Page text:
Australian artist George Gittoes samples the eccentric Pashto pics.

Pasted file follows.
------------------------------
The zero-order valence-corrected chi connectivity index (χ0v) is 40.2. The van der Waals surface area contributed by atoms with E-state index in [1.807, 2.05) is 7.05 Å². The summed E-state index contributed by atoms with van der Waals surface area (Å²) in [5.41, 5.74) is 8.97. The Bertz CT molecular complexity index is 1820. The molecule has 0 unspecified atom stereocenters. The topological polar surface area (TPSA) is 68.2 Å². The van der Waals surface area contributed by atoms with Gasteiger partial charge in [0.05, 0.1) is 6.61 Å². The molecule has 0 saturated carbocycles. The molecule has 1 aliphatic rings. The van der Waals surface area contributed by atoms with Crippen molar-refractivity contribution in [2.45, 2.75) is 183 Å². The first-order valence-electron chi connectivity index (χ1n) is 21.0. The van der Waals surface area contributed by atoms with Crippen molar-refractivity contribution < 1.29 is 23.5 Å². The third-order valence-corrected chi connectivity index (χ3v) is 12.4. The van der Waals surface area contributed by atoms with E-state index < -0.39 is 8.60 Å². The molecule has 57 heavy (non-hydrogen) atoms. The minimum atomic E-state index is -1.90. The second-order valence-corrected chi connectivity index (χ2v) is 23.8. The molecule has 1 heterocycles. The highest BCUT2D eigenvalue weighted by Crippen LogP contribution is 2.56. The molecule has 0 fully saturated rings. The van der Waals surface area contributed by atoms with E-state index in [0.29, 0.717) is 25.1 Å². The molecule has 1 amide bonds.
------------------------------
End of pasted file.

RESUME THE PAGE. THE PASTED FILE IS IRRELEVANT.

The challenges besetting the American independent film scene are nothing compared to those faced by Pakistani filmmakers, who also have the Taliban to contend with. In “The Miscreants of Taliwood,” Australian artist George Gittoes samples the eccentric Pashto pics, which meld over-the-top gunplay with impromptu Bollywood-style numbers, and even ventures to make one himself, mostly as a pretext to poke around those corners of the country Westerners seldom witness. This ragged chronicle of his experience falls somewhere between performance art and gonzo journalism, with Gittoes risking his neck on a stunt few beyond the festival and gallery sphere will see.“Miscreants” marks the final entry in Gittoes’ “No Exit” trilogy, a series of conflict-seeking docus whose widest exposure came courtesy of Michael Moore’s “Fahrenheit 9/11,” which sampled several scenes from his Iraq-made “Soundtrack to War.” Gittoes has no qualms putting himself in harm’s way, virtually inviting trouble as he extends his quirky Moore-style investigations to the militantly Islamic locale. Opening with the 2007 Red Mosque Siege in Islamabad, Gittoes immediately contrasts the slapstick violence featured in the region’s low-budget films with the very real conflicts unfolding in the streets around him. Armed with handheld video cameras, he and 23-year-old Pashtoon assistant Waqar Alam navigate the streets around the standoff until suddenly, alone in a blind alley, Gittoes appears to be gunned down in a stagy bit of make-believe. It is the first of numerous onscreen executions, several of which star Gittoes as he gamely agrees to play a Western baddie in local pics. The Taliban disapproves of such irreverent entertainment, burning videos and music in public bonfires and pressuring DVD vendors to shut down their shops. But terrorist groups are not without their own film crews, offering different, more overtly propagandistic videos to the Pakistani public, in which the executions are not staged. The most disturbing image in “Miscreants” depicts a young boy, perhaps 10 years old, beheading a prisoner on camera. Gittoes’ motto is “I don’t seek, I find,” suggesting that he merely collects the unusual situations around him (including reactions to Benezir Bhutto’s assassination). And yet, for the most part, “Miscreants” shows the helmer going far out of his way to stir up scenarios for his film. No Westerner idly ventures into “Action Terror Central,” the Taliban-controlled Tribal Belt along Pakistan’s North West Frontier, unless he’s looking for trouble. Even attention-monger (and Osama bin Laden seeker) Morgan Spurlock would think twice about staging scenes with automatic weapons within earshot of Al Qaeda training camps, but not Gittoes. In the District of Dir, he arranges an edgy interview with MMA Party head Maulana Gul Naseeb, who explains the fundamentalists’ objection to frivolous films and offers a chilly prediction on the rise of Islam. Gittoes repeatedly positions the religious crackdown as a threat to artistic expression, yet there’s not really any “art” to speak of in the bawdy slapstick generated by the local film industry (or the easily accessible hardcore films its stars occasionally make on the side, explicit examples of which make “Miscreants” unratable by the MPAA). More enlightening are Gittoes’ controversial digressions into local customs, such as the role homosexuality plays in a culture so protective of its women. The unfortunate tradeoff with such a wide-ranging and semi-freeform essay is a certain sloppiness of form. Gittoes assembles hours of clumsy, handheld footage using odd picture-in-picture effects and other inelegant techniques, stitching it all together with speculative narration. There’s a rough, unpolished quality to the result, as if perhaps the director (who frequently invokes Daniel Pearl) didn’t expect to survive the process and hoped someone else might shoulder the burden of making sense of his material.